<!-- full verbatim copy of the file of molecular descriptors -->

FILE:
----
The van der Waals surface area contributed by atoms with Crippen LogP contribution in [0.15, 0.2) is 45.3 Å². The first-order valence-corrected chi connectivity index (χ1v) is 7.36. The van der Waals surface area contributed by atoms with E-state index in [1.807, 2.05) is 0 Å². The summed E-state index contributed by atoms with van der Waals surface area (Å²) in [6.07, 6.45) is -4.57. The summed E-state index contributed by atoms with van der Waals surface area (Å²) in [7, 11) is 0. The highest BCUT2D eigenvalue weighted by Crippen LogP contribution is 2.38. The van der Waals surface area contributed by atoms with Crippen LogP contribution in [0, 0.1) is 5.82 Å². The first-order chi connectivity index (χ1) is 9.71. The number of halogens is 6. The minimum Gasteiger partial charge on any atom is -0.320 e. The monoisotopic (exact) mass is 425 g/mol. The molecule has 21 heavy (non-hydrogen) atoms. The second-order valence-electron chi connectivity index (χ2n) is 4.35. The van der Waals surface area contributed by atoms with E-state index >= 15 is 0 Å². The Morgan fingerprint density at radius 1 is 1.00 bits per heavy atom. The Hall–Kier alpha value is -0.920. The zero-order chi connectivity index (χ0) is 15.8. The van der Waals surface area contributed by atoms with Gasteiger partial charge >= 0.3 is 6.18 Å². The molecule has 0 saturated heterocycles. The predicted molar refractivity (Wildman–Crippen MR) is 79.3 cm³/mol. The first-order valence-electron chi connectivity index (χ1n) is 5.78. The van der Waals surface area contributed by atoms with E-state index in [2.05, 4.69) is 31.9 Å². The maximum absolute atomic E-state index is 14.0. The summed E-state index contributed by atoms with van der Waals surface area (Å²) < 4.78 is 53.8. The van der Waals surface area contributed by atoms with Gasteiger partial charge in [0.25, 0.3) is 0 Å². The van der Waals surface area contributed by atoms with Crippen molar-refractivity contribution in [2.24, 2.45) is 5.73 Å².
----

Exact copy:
The van der Waals surface area contributed by atoms with Crippen LogP contribution in [0.15, 0.2) is 45.3 Å². The first-order valence-corrected chi connectivity index (χ1v) is 7.36. The van der Waals surface area contributed by atoms with E-state index in [1.807, 2.05) is 0 Å². The summed E-state index contributed by atoms with van der Waals surface area (Å²) in [6.07, 6.45) is -4.57. The summed E-state index contributed by atoms with van der Waals surface area (Å²) in [7, 11) is 0. The highest BCUT2D eigenvalue weighted by Crippen LogP contribution is 2.38. The van der Waals surface area contributed by atoms with Crippen LogP contribution in [0, 0.1) is 5.82 Å². The first-order chi connectivity index (χ1) is 9.71. The number of halogens is 6. The minimum Gasteiger partial charge on any atom is -0.320 e. The monoisotopic (exact) mass is 425 g/mol. The molecule has 21 heavy (non-hydrogen) atoms. The second-order valence-electron chi connectivity index (χ2n) is 4.35. The van der Waals surface area contributed by atoms with E-state index >= 15 is 0 Å². The Morgan fingerprint density at radius 1 is 1.00 bits per heavy atom. The Hall–Kier alpha value is -0.920. The zero-order chi connectivity index (χ0) is 15.8. The van der Waals surface area contributed by atoms with Gasteiger partial charge >= 0.3 is 6.18 Å². The molecule has 0 saturated heterocycles. The predicted molar refractivity (Wildman–Crippen MR) is 79.3 cm³/mol. The first-order valence-electron chi connectivity index (χ1n) is 5.78. The van der Waals surface area contributed by atoms with E-state index in [2.05, 4.69) is 31.9 Å². The maximum absolute atomic E-state index is 14.0. The summed E-state index contributed by atoms with van der Waals surface area (Å²) < 4.78 is 53.8. The van der Waals surface area contributed by atoms with Gasteiger partial charge in [0.25, 0.3) is 0 Å². The van der Waals surface area contributed by atoms with Crippen molar-refractivity contribution in [2.24, 2.45) is 5.73 Å².